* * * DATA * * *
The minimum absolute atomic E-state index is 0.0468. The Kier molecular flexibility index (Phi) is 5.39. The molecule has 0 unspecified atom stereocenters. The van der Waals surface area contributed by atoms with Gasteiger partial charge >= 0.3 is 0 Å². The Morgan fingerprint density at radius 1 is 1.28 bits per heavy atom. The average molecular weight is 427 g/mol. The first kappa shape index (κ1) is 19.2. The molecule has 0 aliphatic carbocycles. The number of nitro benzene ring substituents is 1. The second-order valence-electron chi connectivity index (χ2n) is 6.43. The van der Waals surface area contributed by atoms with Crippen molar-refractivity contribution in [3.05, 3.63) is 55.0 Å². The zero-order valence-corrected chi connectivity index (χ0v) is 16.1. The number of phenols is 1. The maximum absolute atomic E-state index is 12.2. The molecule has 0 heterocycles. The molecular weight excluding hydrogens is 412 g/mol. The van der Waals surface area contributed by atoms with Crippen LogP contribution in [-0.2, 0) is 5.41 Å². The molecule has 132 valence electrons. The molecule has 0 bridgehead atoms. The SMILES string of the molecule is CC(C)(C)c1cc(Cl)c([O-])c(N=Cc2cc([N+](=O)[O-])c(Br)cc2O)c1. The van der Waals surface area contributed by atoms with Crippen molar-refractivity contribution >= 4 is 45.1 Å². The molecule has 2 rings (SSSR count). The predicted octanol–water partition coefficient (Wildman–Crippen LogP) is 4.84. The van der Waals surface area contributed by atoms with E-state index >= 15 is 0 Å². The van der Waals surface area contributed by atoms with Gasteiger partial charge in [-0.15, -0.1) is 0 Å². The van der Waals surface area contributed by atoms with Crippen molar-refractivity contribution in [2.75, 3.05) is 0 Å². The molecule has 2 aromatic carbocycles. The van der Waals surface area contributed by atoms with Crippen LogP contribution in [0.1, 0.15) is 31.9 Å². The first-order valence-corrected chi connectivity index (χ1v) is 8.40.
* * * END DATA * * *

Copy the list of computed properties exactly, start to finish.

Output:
The minimum absolute atomic E-state index is 0.0468. The Kier molecular flexibility index (Phi) is 5.39. The molecule has 0 unspecified atom stereocenters. The van der Waals surface area contributed by atoms with Gasteiger partial charge >= 0.3 is 0 Å². The Morgan fingerprint density at radius 1 is 1.28 bits per heavy atom. The average molecular weight is 427 g/mol. The first kappa shape index (κ1) is 19.2. The molecule has 0 aliphatic carbocycles. The number of nitro benzene ring substituents is 1. The second-order valence-electron chi connectivity index (χ2n) is 6.43. The van der Waals surface area contributed by atoms with Crippen molar-refractivity contribution in [3.05, 3.63) is 55.0 Å². The zero-order valence-corrected chi connectivity index (χ0v) is 16.1. The number of phenols is 1. The maximum absolute atomic E-state index is 12.2. The molecule has 0 heterocycles. The molecular weight excluding hydrogens is 412 g/mol. The van der Waals surface area contributed by atoms with Crippen LogP contribution in [-0.2, 0) is 5.41 Å². The molecule has 132 valence electrons. The molecule has 0 bridgehead atoms. The SMILES string of the molecule is CC(C)(C)c1cc(Cl)c([O-])c(N=Cc2cc([N+](=O)[O-])c(Br)cc2O)c1. The van der Waals surface area contributed by atoms with Crippen molar-refractivity contribution >= 4 is 45.1 Å². The molecule has 2 rings (SSSR count). The predicted octanol–water partition coefficient (Wildman–Crippen LogP) is 4.84. The van der Waals surface area contributed by atoms with E-state index >= 15 is 0 Å². The van der Waals surface area contributed by atoms with Gasteiger partial charge in [-0.15, -0.1) is 0 Å². The van der Waals surface area contributed by atoms with Crippen molar-refractivity contribution in [2.75, 3.05) is 0 Å². The molecule has 2 aromatic carbocycles. The van der Waals surface area contributed by atoms with Crippen LogP contribution in [0.1, 0.15) is 31.9 Å². The first-order valence-corrected chi connectivity index (χ1v) is 8.40.